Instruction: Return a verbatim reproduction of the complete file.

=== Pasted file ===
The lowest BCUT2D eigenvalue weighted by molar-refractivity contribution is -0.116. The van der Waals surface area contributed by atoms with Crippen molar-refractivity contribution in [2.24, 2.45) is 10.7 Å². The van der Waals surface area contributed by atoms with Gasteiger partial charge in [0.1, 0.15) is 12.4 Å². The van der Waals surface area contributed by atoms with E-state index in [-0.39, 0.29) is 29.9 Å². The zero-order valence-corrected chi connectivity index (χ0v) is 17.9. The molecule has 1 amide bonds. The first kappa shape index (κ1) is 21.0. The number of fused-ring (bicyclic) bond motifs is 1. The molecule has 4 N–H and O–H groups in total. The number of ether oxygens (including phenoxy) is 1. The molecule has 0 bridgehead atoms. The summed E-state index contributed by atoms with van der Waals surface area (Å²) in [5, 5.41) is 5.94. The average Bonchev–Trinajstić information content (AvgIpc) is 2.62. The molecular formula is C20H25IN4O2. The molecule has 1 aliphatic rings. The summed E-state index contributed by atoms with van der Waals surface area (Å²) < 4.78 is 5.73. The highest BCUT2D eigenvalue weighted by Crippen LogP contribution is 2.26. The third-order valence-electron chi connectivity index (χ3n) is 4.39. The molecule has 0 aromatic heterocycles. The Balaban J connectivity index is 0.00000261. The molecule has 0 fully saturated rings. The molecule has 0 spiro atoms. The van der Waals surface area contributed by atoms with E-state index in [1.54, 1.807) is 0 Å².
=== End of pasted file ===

The lowest BCUT2D eigenvalue weighted by molar-refractivity contribution is -0.116. The van der Waals surface area contributed by atoms with Crippen molar-refractivity contribution in [2.24, 2.45) is 10.7 Å². The van der Waals surface area contributed by atoms with Gasteiger partial charge in [0.1, 0.15) is 12.4 Å². The van der Waals surface area contributed by atoms with E-state index in [-0.39, 0.29) is 29.9 Å². The zero-order valence-corrected chi connectivity index (χ0v) is 17.9. The molecule has 1 amide bonds. The first kappa shape index (κ1) is 21.0. The number of fused-ring (bicyclic) bond motifs is 1. The molecule has 4 N–H and O–H groups in total. The number of ether oxygens (including phenoxy) is 1. The molecule has 0 bridgehead atoms. The summed E-state index contributed by atoms with van der Waals surface area (Å²) in [5, 5.41) is 5.94. The average Bonchev–Trinajstić information content (AvgIpc) is 2.62. The molecular formula is C20H25IN4O2. The molecule has 1 aliphatic rings. The summed E-state index contributed by atoms with van der Waals surface area (Å²) < 4.78 is 5.73. The highest BCUT2D eigenvalue weighted by Crippen LogP contribution is 2.26. The third-order valence-electron chi connectivity index (χ3n) is 4.39. The molecule has 0 aromatic heterocycles. The Balaban J connectivity index is 0.00000261. The molecule has 0 fully saturated rings. The molecule has 0 spiro atoms. The van der Waals surface area contributed by atoms with E-state index in [1.54, 1.807) is 0 Å².